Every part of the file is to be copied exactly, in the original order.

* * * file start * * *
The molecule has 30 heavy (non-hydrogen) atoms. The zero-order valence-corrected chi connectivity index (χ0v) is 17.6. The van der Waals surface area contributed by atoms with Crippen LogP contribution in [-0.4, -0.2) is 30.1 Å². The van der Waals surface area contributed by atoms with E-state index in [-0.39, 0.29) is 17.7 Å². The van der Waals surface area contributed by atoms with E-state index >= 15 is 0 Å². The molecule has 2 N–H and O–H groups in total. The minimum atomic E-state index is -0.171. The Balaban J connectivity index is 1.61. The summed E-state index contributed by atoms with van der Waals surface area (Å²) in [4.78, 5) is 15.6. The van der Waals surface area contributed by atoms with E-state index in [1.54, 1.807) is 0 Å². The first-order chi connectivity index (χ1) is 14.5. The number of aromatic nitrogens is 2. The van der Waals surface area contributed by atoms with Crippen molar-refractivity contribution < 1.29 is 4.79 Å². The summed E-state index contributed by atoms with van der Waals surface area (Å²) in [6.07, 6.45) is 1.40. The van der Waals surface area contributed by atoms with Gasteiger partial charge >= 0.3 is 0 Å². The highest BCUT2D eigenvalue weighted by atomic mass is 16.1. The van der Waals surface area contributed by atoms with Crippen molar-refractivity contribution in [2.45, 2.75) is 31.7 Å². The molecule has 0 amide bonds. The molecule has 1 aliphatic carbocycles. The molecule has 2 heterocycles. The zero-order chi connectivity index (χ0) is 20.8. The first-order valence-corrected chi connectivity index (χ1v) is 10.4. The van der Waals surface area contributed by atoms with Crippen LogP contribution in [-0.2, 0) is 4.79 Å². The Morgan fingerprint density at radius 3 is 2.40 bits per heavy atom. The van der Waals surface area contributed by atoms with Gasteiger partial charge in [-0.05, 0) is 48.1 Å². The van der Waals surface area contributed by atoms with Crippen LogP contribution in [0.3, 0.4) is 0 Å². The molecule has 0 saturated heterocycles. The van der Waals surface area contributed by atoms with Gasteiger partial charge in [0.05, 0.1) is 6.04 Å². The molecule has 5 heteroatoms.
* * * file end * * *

The molecule has 30 heavy (non-hydrogen) atoms. The zero-order valence-corrected chi connectivity index (χ0v) is 17.6. The van der Waals surface area contributed by atoms with Crippen LogP contribution in [-0.4, -0.2) is 30.1 Å². The van der Waals surface area contributed by atoms with E-state index in [-0.39, 0.29) is 17.7 Å². The van der Waals surface area contributed by atoms with E-state index >= 15 is 0 Å². The molecule has 2 N–H and O–H groups in total. The minimum atomic E-state index is -0.171. The Balaban J connectivity index is 1.61. The summed E-state index contributed by atoms with van der Waals surface area (Å²) in [4.78, 5) is 15.6. The van der Waals surface area contributed by atoms with E-state index in [1.54, 1.807) is 0 Å². The first-order chi connectivity index (χ1) is 14.5. The number of aromatic nitrogens is 2. The van der Waals surface area contributed by atoms with Crippen molar-refractivity contribution < 1.29 is 4.79 Å². The summed E-state index contributed by atoms with van der Waals surface area (Å²) in [6.07, 6.45) is 1.40. The van der Waals surface area contributed by atoms with Gasteiger partial charge >= 0.3 is 0 Å². The highest BCUT2D eigenvalue weighted by atomic mass is 16.1. The van der Waals surface area contributed by atoms with Crippen molar-refractivity contribution in [2.45, 2.75) is 31.7 Å². The molecule has 0 amide bonds. The molecule has 1 aliphatic carbocycles. The molecule has 2 heterocycles. The zero-order chi connectivity index (χ0) is 20.8. The first-order valence-corrected chi connectivity index (χ1v) is 10.4. The van der Waals surface area contributed by atoms with Crippen LogP contribution in [-0.2, 0) is 4.79 Å². The Morgan fingerprint density at radius 3 is 2.40 bits per heavy atom. The van der Waals surface area contributed by atoms with Gasteiger partial charge in [-0.05, 0) is 48.1 Å². The van der Waals surface area contributed by atoms with Crippen LogP contribution in [0.3, 0.4) is 0 Å². The molecule has 0 saturated heterocycles. The van der Waals surface area contributed by atoms with Gasteiger partial charge in [0.05, 0.1) is 6.04 Å². The molecule has 5 heteroatoms.